Monday, 28 November 2011

To infinitive and beyond

Vital reading for cricketers
There have been calls this week from Scottish business leaders - if that phrase is not oxymoronic - for an improvement in standards of spelling and grammar in Scottish schools.

Fantasy Bob fears that cricket is also threatened by this general lack of appreciation of the importance of good grammar. Batsmen used to learn about playing straight as they had Latin word order drummed into them; parsing sentences was a sure way for a bowler to appreciate line and length. But just as Latin has declined as a subject taught in schools, so has cricket. The 2 go hand in hand.

Accordingly, few batsmen nowadays quietly conjugate Latin verbs as they wait to go to the wicket; and few bowlers take the time to be clear in their minds about the appropriate use of the apostrophe. (For those struggling with this, the correct form is How's that? not Hows' that? - it is important to be correct, and umpires should consider disallowing the appeal if they feel the fielding side may not have the proper form in their minds at the time of the appeal. If in doubt they should test the spelling.)

Instead batsmen are more likely to retreat to i-Pod land where the idiosyncratic word order of rap further undermines traditional standards. No wonder there is so much swinging across the line.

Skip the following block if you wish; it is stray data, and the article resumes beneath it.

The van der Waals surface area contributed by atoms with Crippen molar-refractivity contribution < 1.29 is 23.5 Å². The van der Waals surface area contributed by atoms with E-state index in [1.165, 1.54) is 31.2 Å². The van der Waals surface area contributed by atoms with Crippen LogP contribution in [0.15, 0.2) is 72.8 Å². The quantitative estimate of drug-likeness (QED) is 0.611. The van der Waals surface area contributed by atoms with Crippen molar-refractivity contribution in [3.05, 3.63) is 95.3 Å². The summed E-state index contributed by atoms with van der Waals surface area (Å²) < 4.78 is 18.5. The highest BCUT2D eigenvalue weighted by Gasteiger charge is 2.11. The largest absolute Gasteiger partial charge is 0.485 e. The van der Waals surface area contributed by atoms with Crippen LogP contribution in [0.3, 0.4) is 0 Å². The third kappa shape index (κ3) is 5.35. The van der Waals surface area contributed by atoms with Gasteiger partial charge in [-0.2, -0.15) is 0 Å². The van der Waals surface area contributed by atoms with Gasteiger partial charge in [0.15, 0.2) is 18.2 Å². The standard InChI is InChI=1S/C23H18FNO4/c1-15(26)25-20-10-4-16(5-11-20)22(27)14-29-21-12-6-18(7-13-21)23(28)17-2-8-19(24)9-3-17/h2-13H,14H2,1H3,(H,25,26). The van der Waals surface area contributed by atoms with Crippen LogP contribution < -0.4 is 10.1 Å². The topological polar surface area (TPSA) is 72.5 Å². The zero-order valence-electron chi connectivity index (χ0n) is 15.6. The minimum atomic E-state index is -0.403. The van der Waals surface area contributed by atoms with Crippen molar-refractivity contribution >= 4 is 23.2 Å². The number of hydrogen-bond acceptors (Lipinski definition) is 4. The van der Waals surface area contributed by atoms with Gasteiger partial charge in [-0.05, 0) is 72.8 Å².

In an effort to save the situation and raise the standards of grammar in cricket, Fantasy Bob has prepared the following guide to grammatical terms for cricketers:
  • Future tense - feeling when leg spin bowler comes on to bowl 
  • Tense - feeling while facing leg spin bowling 
  • Past tense - feeling when leg spin bowler gets you with the flipper 
  • Indefinite article - what is found at the bottom of your cricket bag at the end of the season 
  • Instransitive - batsman who does not walk 
  • Infinitive - innings by Chris Tavare 
  • Irregular plurals - bladder problems before batting 
  • Ablative absolute - feeling after downing one to many vodka based cocktails after the match 
  • Inanimate nouns - cricketers who do not see it is their job to chase the ball to the boundary 
  • Proper nouns - cricketers from the better schools 
  • Syntax - fines imposed for dropping catches 
  • Genitive - area of body to be protected by box 
  • Adverbials - ditto 
  • Gerund - small hamster-like rodent of no use to cricketers 
  • Preposition - early foot movement by batsman 
  • Dipthong - extremely small underwear favoured by more extrovert cricketers 
  • Future Perfect - every batsman's next innings 

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